(some of our in-house growth stock after three days in water propagation)


My plan from here is to let them plump back up and transition them back to an organic medium that I like and then in the summer they will be moved to our inorganic medium for the duration of their sleep.


Sourcing… so after sharing my experience with these beauties if you are still in the market for one here is what I suggest in terms of sourcing your Cotyledon Orbiculata cv Variegata, and believe me this was learned through trial and error with real orders.

Cuttings or rooted plants?

I would always err on the side of mature plants, if you can afford them.  But cuttings come in exceedingly beautiful and with the right mindset you'll get more bang for your buck with cuttings.

Cuttings are less expensive than fully formed plants, but you are in a riskier position in terms of health.  With a fully formed plant she has nutrients stored from her stem, has not been recently stressed by a beheading and she's more likely to put out fresh roots in a timely fashion.

You have to weigh the pros and cons of what best suits you and your budget and as with all living things know that there is a certain amount of risk, even when conditions are perfect.

Seasons matter

I can tell you the warmer months are not a good time to buy a cutting of Orbiculata, no matter how gorgeous she is.  She is semi-dormant and by cutting her you're putting additional stress on a diva.  She is not going to root until she wakes up.  Don't do it.  Cuttings should be out of the question until mid-October.

(some cuttings we have shipped in the past)


Don't get me wrong most succulents import beautifully during their dormant period.  The plant is already in a state of minimal effort and isn't using a lot of energy, but with most succulents that dormancy period is flip-flopped and you're not fighting heat.  My suggestion when looking at Cotyledon Orbiculata variegates is to purchase them at the beginning of their dormant period or at the tail end (think March and April and mid-October through early November).  The temps will be favorable and she'll import a lot better.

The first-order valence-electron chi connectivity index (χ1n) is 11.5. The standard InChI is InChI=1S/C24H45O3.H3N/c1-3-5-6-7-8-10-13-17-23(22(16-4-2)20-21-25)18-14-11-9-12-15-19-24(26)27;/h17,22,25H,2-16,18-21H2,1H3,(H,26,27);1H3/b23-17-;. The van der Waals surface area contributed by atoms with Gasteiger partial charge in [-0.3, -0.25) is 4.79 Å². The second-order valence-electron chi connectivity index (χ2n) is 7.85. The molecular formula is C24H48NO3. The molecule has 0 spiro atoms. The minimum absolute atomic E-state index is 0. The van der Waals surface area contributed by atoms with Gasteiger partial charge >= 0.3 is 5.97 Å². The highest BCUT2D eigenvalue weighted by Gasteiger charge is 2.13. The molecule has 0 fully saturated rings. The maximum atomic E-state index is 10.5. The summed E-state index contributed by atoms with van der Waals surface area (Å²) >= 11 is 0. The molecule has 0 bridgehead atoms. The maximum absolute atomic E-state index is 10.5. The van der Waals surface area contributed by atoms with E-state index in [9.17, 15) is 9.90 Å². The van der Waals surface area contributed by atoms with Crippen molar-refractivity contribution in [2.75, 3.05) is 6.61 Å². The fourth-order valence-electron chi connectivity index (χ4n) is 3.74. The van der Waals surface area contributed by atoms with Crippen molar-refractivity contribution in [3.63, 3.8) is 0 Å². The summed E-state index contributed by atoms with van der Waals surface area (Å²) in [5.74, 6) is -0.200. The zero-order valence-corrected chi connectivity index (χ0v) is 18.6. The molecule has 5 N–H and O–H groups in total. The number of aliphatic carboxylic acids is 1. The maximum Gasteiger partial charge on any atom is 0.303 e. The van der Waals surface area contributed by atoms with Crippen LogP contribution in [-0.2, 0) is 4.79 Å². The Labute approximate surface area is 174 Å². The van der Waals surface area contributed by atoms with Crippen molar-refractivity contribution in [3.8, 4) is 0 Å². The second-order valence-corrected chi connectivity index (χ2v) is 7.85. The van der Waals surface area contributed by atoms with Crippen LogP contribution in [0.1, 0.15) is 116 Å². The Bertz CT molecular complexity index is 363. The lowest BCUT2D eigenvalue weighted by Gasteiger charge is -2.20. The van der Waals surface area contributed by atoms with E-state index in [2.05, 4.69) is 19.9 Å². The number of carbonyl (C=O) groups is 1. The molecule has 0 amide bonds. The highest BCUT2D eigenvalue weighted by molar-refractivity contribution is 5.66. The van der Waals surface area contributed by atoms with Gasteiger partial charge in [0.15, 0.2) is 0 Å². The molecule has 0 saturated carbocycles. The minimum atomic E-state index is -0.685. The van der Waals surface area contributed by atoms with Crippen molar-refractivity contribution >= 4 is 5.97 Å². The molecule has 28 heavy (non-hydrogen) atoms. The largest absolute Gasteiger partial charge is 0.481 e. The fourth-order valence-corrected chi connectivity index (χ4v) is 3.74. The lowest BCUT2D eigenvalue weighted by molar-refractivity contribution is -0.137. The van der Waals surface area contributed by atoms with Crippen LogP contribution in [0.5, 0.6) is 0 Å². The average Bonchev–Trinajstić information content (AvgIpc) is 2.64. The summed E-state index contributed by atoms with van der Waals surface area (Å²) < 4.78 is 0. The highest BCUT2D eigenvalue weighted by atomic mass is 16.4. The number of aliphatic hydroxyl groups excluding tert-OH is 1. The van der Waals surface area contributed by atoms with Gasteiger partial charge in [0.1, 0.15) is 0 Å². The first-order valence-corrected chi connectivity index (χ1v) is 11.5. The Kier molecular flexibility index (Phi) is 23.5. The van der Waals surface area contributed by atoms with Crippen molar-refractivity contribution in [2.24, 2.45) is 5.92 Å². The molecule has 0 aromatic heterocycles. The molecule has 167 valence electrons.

There are benefits to weigh with both periods, if you purchase in the early spring she'll be conditioned by the farm with enough nutrients to get her through her dormancy and if you purchase in autumn she'll be entering into her growth period which gives you more room for trial and error when establishing a watering schedule that suits her.

The risk of importing cuttings is also reduced during their active growth cycle, the main concern here is rot, and importing is still somewhat risky for the seller in this regard.  This species is prone to rot and any plant that is actively growing can succumb to rot during the stress of being shipped over, this is a calculated risk the seller of the plant takes.

We tried last September and had to refund a lot of the plants we sold.  They shipped beautifully, looked amazing and three-fourths of what we imported developed rot and died shortly thereafter.  We lost thousands due to our inexperience.  It was a tough lesson to learn, but I think ultimately the experience we gained from it was invaluable and now we have a deeper understanding about when to import and when not to import.

(a summer import attempt, yes, this picture is heartbreaking and, no, none of the leaves rooted)